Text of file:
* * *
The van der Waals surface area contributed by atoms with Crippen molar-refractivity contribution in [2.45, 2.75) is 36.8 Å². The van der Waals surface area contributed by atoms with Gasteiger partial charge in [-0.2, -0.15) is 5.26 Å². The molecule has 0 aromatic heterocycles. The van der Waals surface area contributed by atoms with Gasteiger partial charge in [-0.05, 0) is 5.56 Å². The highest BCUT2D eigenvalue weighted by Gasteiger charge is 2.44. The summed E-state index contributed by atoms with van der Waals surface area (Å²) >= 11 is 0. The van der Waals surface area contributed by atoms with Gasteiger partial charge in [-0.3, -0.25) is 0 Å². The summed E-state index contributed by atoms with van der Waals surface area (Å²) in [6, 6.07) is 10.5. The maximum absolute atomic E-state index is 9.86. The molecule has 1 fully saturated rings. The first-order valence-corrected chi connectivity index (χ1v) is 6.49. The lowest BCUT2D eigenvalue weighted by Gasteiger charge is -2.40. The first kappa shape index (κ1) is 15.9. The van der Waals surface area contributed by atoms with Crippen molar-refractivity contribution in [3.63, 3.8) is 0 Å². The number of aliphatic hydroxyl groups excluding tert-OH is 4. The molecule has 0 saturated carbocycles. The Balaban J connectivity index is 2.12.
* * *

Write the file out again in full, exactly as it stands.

The van der Waals surface area contributed by atoms with Crippen molar-refractivity contribution in [2.45, 2.75) is 36.8 Å². The van der Waals surface area contributed by atoms with Gasteiger partial charge in [-0.2, -0.15) is 5.26 Å². The molecule has 0 aromatic heterocycles. The van der Waals surface area contributed by atoms with Gasteiger partial charge in [-0.05, 0) is 5.56 Å². The highest BCUT2D eigenvalue weighted by Gasteiger charge is 2.44. The summed E-state index contributed by atoms with van der Waals surface area (Å²) >= 11 is 0. The van der Waals surface area contributed by atoms with Gasteiger partial charge in [-0.3, -0.25) is 0 Å². The summed E-state index contributed by atoms with van der Waals surface area (Å²) in [6, 6.07) is 10.5. The maximum absolute atomic E-state index is 9.86. The molecule has 1 fully saturated rings. The first-order valence-corrected chi connectivity index (χ1v) is 6.49. The lowest BCUT2D eigenvalue weighted by Gasteiger charge is -2.40. The first kappa shape index (κ1) is 15.9. The van der Waals surface area contributed by atoms with Crippen molar-refractivity contribution in [3.63, 3.8) is 0 Å². The number of aliphatic hydroxyl groups excluding tert-OH is 4. The molecule has 0 saturated carbocycles. The Balaban J connectivity index is 2.12.